This VHS box set is in excellent condition. All tapes work, no eaten tapes, and are rewound. Goes for $15 online.
Run Time: 300 minutes
This Pride and Prejudice, a joint production of the BBC and A&E, does shorten the distance just a bit between Joe and Jane.... It is not a lace doily. When Sue Birtwhistle, the producer of the series, first announced her intention to adapt, Pride and Prejudice for television, she told reporters that she intended to bring out the real subjects of the novel: sex and money. The tabloids jumped. One headline read, "Sex Romp Jane Austen."
"What I meant by sexy was smoldering looks across rooms, or hands touching," said Ms. Birtwhistle in a recent interview....
Ms. Birtwhistle's production, which was adapted by Andrew Davies, the scriptwriter for the PBS series, "Middlemarch," may not deliver a full romp, but it does bring a big dose of social realism, class consciousness and outdoorsy vigor to a novel that has too often been treated like a piece of old china.
"We definitely didn't want to do what we saw as the old studio-bound BBC drama that was shown in the Sunday teatime slot," said Ms. Birtwhistle. "It's a lively book, and we wanted to get across its vitality. We didn't want people sitting stiffly in drawing rooms."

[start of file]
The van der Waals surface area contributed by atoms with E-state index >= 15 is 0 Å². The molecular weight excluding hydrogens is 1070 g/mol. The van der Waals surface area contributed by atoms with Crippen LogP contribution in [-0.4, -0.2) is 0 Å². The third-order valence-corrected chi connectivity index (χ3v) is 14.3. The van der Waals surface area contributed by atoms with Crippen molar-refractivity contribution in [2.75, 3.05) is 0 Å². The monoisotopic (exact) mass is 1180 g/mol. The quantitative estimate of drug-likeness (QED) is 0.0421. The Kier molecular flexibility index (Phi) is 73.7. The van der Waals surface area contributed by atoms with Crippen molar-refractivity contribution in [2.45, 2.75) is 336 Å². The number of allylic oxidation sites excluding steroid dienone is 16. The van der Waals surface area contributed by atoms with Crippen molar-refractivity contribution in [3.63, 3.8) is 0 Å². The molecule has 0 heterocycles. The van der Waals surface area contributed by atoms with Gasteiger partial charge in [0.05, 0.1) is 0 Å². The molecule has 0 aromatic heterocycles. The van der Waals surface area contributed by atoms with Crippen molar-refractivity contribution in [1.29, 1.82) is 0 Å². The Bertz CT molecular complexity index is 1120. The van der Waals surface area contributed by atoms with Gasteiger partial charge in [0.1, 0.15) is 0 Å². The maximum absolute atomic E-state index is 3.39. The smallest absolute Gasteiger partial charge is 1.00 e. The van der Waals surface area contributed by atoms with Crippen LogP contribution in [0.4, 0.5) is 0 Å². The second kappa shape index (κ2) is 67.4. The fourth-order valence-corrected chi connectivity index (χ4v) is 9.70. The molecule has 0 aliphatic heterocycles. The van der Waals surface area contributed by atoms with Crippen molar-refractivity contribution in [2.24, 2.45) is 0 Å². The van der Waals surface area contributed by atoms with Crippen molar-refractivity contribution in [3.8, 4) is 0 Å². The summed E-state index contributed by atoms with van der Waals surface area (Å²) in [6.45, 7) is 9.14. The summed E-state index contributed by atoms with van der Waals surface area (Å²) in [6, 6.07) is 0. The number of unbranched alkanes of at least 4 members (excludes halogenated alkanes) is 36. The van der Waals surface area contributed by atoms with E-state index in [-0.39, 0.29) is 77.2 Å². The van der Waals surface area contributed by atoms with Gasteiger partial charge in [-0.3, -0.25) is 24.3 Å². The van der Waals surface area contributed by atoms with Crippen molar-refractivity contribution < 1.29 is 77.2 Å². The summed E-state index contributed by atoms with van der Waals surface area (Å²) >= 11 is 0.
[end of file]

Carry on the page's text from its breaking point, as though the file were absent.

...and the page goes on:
They don't. The Bennet daughters kick up their heels at dances, burst out of doors for long walks and stroll the streets of Meryton, the market town just a mile from their home. The prideful Darcy, grandest catch ever to come within the Bennet orbit, does his necessary share of sneering in a drawing room, but he also roams the landscape on horseback. In one scene, after stripping down to a shirt and tight riding pants, he plunges into the pond on his estate, observed, as it happens, by Elizabeth Bennet, who is well on the way to dropping her prejudice after getting a good eyeful. It is pretty clear that she doesn't mind the look of Darcy's estate, either. Sex and Money indeed. -- The New York Times, 1/14/96
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